Everything to do with Werner Herzog gets me excited. His movies, his approach to making movies, his life and his approach to living his life. This idolatry of him has caught on with more of the public in recent months. Case in point: the internet trend of appropriating Chuck Norris hyperbole and inserting a ludicrous Herzog assertion on top of it (Norris knocked out a bear with one punch. Herzog telepathically commanded 400 monkeys to tear it limb from limb. OR: Chuck Norris uses live rattlesnakes for a belt. Herzog uses Chuck Norris).
When he decides to lend his persona to other projects (like playing the Father in Harmony Korine’s Julien Donkey-Boy) it’s particularly noteworthy. It is very revealing for a man who zigs and zags through life as much as Herzog to support someone else’s project. He is charismatically obtuse about contemporary cinema when discussing it in interviews. Him lending support to a project is as close to a “thumbs-up” as we’re likely to get out of him.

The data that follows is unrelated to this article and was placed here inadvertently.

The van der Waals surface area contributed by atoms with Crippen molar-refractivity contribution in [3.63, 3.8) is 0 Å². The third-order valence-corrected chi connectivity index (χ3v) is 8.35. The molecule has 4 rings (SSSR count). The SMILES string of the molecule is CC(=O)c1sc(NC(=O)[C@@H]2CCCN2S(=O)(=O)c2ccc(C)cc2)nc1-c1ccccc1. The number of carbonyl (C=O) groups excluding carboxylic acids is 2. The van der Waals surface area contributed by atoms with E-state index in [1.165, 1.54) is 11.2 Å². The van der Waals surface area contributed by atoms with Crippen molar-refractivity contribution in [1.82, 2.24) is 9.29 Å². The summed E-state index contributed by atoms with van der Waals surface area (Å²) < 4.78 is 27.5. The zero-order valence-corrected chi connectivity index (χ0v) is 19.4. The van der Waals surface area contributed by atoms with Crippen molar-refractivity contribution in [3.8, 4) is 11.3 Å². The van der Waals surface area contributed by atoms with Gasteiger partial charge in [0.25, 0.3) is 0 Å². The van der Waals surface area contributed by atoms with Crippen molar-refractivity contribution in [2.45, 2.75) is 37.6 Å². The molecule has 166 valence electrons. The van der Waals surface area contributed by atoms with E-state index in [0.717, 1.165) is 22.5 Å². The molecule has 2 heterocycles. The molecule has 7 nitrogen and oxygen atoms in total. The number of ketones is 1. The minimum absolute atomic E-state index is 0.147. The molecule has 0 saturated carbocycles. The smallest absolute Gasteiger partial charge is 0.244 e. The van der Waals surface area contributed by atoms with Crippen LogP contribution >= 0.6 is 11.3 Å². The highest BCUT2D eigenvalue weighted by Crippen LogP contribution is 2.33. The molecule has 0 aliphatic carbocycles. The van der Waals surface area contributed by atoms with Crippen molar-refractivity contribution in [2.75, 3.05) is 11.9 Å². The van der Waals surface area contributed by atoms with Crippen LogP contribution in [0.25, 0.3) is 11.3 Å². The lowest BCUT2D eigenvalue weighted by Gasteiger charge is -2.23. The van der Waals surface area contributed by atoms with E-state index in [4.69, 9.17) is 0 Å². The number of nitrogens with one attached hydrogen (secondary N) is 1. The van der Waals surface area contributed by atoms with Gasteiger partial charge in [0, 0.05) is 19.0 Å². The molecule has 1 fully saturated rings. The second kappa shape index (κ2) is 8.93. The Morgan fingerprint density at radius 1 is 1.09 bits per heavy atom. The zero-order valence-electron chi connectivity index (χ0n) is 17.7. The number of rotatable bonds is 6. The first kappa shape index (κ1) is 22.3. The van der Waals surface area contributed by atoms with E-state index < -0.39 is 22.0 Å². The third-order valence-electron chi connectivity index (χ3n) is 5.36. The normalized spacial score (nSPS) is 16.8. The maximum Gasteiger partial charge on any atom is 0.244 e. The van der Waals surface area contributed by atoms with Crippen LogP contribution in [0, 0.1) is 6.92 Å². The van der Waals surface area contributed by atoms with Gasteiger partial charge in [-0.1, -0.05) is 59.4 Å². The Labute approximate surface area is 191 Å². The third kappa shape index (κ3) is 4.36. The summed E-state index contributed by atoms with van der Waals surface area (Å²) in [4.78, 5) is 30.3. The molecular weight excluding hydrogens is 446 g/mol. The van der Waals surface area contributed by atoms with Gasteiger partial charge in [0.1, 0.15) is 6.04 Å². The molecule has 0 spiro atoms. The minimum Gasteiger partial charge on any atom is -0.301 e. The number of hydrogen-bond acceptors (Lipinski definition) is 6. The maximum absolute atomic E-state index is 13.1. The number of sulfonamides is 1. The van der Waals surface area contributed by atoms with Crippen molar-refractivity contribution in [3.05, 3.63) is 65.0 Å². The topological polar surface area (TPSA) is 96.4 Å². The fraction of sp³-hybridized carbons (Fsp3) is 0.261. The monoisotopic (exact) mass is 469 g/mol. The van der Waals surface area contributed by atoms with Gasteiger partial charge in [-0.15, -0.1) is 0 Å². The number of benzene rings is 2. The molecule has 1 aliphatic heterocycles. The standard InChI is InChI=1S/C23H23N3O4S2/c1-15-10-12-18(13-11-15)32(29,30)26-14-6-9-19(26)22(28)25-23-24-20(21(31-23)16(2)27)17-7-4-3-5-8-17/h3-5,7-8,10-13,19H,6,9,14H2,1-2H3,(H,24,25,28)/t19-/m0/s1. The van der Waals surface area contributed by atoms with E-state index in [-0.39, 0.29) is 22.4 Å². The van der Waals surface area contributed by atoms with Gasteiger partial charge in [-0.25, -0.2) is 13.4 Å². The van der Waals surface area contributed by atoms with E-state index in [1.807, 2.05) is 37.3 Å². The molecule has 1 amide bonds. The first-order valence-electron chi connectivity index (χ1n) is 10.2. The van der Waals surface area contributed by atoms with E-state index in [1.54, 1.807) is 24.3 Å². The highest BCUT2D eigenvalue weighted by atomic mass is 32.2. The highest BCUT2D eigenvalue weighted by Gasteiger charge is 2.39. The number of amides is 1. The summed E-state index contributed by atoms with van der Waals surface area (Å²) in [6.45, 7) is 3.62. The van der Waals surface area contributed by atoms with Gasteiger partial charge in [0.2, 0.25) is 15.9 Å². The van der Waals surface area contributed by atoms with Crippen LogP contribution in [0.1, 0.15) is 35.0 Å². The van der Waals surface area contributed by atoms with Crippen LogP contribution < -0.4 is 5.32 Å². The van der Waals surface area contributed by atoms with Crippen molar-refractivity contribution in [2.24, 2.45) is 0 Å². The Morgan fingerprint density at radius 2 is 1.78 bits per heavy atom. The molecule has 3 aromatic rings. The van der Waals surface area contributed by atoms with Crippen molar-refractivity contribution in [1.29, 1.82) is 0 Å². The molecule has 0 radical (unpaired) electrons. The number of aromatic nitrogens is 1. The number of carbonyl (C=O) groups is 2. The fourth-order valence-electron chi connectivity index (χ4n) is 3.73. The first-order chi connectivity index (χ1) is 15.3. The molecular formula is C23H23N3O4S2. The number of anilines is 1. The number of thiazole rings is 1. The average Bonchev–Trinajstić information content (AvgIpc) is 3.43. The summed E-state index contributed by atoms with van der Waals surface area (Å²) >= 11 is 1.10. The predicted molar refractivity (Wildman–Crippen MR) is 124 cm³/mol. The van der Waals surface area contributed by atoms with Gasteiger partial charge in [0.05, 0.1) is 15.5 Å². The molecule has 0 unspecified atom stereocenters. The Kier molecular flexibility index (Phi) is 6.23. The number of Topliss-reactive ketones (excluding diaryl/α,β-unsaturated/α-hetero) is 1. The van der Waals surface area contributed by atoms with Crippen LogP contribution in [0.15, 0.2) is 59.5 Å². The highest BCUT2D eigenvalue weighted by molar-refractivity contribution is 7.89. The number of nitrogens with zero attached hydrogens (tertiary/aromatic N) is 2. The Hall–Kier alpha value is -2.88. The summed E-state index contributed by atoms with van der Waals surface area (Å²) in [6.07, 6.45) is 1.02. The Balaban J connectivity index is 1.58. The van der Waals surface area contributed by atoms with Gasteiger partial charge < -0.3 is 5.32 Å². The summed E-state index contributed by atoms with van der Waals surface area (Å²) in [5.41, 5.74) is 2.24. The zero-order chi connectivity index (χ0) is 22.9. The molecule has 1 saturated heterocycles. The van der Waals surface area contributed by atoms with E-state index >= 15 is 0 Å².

So, his latest piece of chosen material, this fantastic short film about the life of a plastic bag. It follows the bag from the glory days in the grocery store to the down-and-out days thereafter. Ramin Bahrani is the mustache-twirler behind this diabolically tragic (and funny) short. Obviously the hook is that Herzog himself lends his voice to characterize the bag. I never thought a plastic bag would have such a thick, German, accent. After watching it I’ll never think otherwise again.